WASHINGTON– U.S. Senators Chris Murphy (D-Conn.), a member of the U.S. Senate Foreign Relations Committee, Ben Cardin (D-Md.), Tim Kaine (D-Va.) and Dick Durbin (D-Ill.) announced they will introduce the Americas Regional Monitoring of Arms Sales (ARMAS) Act to help stem the flow of U.S.-manufactured weapons across the Americas, which threatens regional stability, U.S. security, the lives of Americans and others and endangers U.S. foreign policy goals across the Hemisphere. Evidence has shown that firearms from the U.S. contribute substantially to gang violence, human rights violations and political instability.

The ARMAS Act would transfer small arms authority from the Department of Commerce back to the State Department, require the development of a comprehensive interagency strategy and program to disrupt arms trafficking, and take other steps to improve congressional and administration oversight. As Congress observes Gun Violence Awareness month, similar legislation has been introduced in the House of Representatives by Congressman Joaquin Castro (Texas-20).

“There is a direct line from the hundreds of thousands of illegal guns trafficked from the U.S. to the violence and political instability in Latin America and the Caribbean. The Bipartisan Safer Communities Act made firearms trafficking a federal crime for the first time, but there’s more the federal government can do to crack down on traffickers and ensure illegal guns don’t end up in the hands of gangs and cartels. The ARMAS Act would increase transparency of arms exports and help disrupt trafficking circles to help make communities safer both at home and abroad,” said Murphy.

“From Mexico to Haiti to Ecuador, criminal gangs are using American-made weapons to commit record levels of violence, fueling insecurity throughout the hemisphere and undermining U.S. national interests in the process,” said Cardin. “If we truly care about keeping the American people safe at home and beyond our borders, then it is past time for Congress to prioritize fending off the rampant illegal export and trafficking of firearms. The ARMAS Act would play a pivotal role in advancing this goal by strengthening congressional oversight of how and what kinds of firearms are exported abroad, improving data collection of trafficked firearms, and establishing a whole-of-government effort to ensure U.S. guns don't end up in the hands of the very transnational criminal organizations seeking to do us harm.”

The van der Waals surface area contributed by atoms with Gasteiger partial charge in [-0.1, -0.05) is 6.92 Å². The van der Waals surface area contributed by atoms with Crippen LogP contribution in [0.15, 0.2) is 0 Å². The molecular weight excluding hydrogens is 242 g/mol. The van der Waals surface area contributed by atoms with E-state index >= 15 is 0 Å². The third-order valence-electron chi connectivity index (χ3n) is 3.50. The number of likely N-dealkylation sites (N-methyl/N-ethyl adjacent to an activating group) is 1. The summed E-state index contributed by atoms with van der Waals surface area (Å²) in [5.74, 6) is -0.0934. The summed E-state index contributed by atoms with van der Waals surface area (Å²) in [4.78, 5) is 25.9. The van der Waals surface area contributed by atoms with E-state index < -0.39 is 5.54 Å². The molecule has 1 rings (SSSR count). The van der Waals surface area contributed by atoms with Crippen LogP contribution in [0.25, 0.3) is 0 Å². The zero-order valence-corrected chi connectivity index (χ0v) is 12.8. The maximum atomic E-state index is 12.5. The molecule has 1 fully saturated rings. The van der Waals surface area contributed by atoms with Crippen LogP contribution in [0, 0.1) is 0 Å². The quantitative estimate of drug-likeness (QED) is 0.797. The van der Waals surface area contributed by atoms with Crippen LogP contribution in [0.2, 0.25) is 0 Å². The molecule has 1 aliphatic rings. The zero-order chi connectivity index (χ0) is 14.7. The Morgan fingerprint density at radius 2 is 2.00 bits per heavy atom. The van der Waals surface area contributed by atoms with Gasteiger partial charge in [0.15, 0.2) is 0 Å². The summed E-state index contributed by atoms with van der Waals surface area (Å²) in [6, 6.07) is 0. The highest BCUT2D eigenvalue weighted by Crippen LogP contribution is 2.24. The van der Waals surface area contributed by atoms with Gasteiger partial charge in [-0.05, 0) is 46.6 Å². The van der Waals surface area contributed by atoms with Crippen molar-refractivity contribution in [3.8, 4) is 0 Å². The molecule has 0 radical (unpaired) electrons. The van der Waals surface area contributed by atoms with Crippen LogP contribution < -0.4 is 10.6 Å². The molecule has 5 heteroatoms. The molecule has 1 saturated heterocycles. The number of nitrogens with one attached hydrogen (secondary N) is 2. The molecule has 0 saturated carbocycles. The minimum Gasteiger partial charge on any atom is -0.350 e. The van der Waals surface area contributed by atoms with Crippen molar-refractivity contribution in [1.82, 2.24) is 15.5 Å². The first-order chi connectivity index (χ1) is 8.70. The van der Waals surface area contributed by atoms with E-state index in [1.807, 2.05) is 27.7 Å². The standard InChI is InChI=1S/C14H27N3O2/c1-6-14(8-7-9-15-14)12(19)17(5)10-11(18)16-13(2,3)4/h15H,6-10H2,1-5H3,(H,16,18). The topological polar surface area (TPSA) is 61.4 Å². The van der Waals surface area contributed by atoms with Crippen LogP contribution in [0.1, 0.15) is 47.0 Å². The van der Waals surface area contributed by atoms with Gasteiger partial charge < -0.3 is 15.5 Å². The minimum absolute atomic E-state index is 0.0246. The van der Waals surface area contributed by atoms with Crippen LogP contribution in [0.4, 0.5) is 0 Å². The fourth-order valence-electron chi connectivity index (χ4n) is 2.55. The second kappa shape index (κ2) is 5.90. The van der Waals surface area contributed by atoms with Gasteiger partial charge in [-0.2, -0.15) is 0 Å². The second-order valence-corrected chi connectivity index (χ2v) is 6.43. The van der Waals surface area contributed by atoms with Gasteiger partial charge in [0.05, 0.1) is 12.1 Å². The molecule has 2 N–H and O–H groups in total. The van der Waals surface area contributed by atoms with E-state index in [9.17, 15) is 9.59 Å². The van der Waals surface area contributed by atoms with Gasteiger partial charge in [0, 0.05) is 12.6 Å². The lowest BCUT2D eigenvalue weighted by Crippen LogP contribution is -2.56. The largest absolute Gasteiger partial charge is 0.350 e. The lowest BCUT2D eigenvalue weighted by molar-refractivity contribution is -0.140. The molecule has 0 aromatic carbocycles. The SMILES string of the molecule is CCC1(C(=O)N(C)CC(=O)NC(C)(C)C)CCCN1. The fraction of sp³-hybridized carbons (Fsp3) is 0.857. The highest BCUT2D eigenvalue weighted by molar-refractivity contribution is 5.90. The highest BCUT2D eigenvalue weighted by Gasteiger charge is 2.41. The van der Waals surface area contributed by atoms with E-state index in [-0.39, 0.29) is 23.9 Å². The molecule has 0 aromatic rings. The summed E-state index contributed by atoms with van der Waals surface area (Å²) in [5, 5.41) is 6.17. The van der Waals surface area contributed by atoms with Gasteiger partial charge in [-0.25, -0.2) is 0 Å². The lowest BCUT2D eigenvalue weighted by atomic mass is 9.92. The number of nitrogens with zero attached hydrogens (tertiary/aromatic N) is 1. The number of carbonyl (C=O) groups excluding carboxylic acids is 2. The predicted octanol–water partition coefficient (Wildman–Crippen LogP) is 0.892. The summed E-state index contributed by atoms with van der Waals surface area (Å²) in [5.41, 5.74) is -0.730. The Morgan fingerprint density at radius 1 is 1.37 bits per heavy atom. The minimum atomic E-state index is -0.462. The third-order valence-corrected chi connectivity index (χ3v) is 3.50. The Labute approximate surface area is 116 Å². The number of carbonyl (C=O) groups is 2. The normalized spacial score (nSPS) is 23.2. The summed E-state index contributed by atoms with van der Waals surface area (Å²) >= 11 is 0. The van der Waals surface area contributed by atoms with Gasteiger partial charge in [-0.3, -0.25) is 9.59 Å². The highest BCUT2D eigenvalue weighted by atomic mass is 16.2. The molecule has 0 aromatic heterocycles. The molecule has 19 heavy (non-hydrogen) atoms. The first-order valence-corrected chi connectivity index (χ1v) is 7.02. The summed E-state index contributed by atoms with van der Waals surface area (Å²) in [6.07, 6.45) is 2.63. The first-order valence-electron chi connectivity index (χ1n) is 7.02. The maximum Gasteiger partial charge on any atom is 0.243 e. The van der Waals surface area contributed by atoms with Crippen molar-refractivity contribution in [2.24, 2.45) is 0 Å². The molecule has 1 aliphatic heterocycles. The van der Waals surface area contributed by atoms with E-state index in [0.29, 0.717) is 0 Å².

“The illegal trafficking of firearms in the Western Hemisphere is fueling instability, violence, and migration and directly impacts Americans right here at home. We must use all tools at our disposal to ensure U.S. small arms exports arrive at the right destination and do not fall into the hands of gangs and cartels,” said Kaine. “This legislation would create stronger oversight of U.S. small arms exports in order to disrupt arms trafficking and diversion of exported firearms.”

“Our nation’s weak gun laws have perpetuated the deadly cycle of firearms trafficking, allowing a steady stream of illicit guns into Latin America and the Caribbean. With the ARMAS Act, my colleagues and I are standing for stronger oversight of America’s gun exports by requiring interagency strategies and disrupting illegal arms trafficking,” said Durbin.

In March, Murphy introduced legislation to curb U.S. firearms trafficking to the Caribbean by requiring the Coordinator for Caribbean Firearms Prosecutions to report on the implementation of anti-firearm-trafficking provisions included in the Bipartisan Safer Communities Act.

Full text of the legislation to be introduced is available here.